• Millard Roadhouse(Tie ~ 2nd)
  • Time Out Foods (Tie ~ 2nd) [NEW]

Best Greek Restaurant in Omaha [All Local]

  • The Greek Islands
  • Katie's
  • Jim & Jennie's Greek Village

Best Hamburgers in Omaha [All Local]

  • Dinker's
  • Stella's
  • Louie M's Burger Lust [NEW]

Best Hot Wings in Omaha

Best Indian Restaurant in Omaha [Contentious Category; All Local]

  • Jaipur
  • Mother India [NEW]
  • India Garden
  • NOTE: Though there were clear vote winners, this was still a highly divided category.

Best Italian Restaurant in Omaha [Big Changes; All Local]

Best Japanese Restaurant in Omaha [All Local]

Best Korean in Omaha [Low Vote Count; All Local]

  • Han Kuk Kwan
  • Korea King
  • Korean Food Restaurant

Best Mexican Restaurant in Omaha [Contentious Category; Big Changes; All Local]

Best Onion Rings in Omaha [No Clear Winner]

Best Pasta in Omaha [Big Changes; All Local]

Best Pizza in Omaha [Contentious Category; All Local]

Best Sandwiches in Omaha

Best Seafood in Omaha

Best Soup in Omaha

Best Steak House in Omaha [Contentious Category]

Best Sunday Brunch in Omaha

Best Sushi Restaurant in Omaha [All Local]

Best Thai Restaurant in Omaha [Contentious Category; All Local]

Best Restaurant in Omaha for a Business Lunch

Best Restaurant in Omaha for a First Date [All Local]

Most Romantic Restaurant in Omaha [All Local]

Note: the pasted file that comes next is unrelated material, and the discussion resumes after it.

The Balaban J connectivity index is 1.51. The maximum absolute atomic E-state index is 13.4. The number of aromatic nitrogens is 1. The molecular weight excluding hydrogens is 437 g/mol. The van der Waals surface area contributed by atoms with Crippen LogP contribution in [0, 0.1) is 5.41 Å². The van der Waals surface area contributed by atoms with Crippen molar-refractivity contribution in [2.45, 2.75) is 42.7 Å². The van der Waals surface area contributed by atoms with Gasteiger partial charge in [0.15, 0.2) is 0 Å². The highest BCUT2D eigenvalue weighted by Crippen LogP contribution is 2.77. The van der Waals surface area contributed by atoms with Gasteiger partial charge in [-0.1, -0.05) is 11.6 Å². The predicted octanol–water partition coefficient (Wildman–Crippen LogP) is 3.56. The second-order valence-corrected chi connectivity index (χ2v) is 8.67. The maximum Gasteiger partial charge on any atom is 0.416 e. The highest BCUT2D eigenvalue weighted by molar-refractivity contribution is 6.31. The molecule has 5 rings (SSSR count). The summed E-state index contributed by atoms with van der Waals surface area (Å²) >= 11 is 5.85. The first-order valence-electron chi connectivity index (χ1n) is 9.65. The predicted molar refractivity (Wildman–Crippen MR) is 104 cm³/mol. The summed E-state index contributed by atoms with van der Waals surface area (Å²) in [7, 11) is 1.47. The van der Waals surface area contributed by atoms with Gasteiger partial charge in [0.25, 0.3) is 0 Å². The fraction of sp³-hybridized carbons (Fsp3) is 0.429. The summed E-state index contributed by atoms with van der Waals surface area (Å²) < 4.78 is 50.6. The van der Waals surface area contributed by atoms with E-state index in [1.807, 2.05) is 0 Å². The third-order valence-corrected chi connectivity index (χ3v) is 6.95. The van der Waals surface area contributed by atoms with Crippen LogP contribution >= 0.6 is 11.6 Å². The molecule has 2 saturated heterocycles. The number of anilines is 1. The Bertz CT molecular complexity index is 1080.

Most Overrated Restaurant in Omaha

Most Underrated Restaurant in Omaha [All Local]

Best New Restaurant in Omaha [All Local]

Best Chef in Omaha [Low Vote Count]

Best Restaurant in Omaha

NOTES AND COMMENTS: Since the form fields were free form, we tried to interpret the results as best we could (e.g. We might count Radial Cafe towards Lisa's Radial Cafe). If you'd like to double check our work, feel free to look at the raw data. No member of the GFC team voted. Since this was such a small sample size and some of the categories were so close, some of the results would be different if our votes were counted.

Best-ter-est of Omaha 2010TM

Of course we plan to do this again next year, so please leave comments below with your thoughts about what you like and don't like about the categories, results, promotion, etc.... We would like to include some "Best Dish" categories, but I think the votes would be so unique that we wouldn't have a clear winner for any category. I'm very open to ideas around this. Here are a couple of examples that came out in the voting.
  • Big Horn Mountain BBQ: Beef Brisket
  • Upstream: Smoked Gouda & Blonde Ale Soup (x3)
  • Upstream: Tomato Basil
  • Mai Thai: Tom Yum Gai Soup
  • McFoster's Natural Kind: Roast Tomato Soup
  • Jaipur: Mulligatawny Soup
  • Grisanti's: Tomato Tortellini Soup
  • McFoster's Natural Kind: Sweet Potato Fries
  • Taste: Sweet Potato Fries
  • Smashburger: Smashfries (w/ Garlic and Rosemary)
  • Barrett's Barleycorn: Kitchen Sink Burger
  • Dinker's: Haystack Burger
  • Ethnic Sandwich Shop: The Irish Coned Beef Sandwich
  • Hiro: Husker Roll
  • Chinatown: Veggie Fried Rice
  • Whole Foods: Creme Brulee French Toast
  • Dixie Quick's: Oatmeal & Ice Cream
  • Mark's Bistro: Bread Pudding
  • Dario's: Banana and Brown Sugar Ice Cream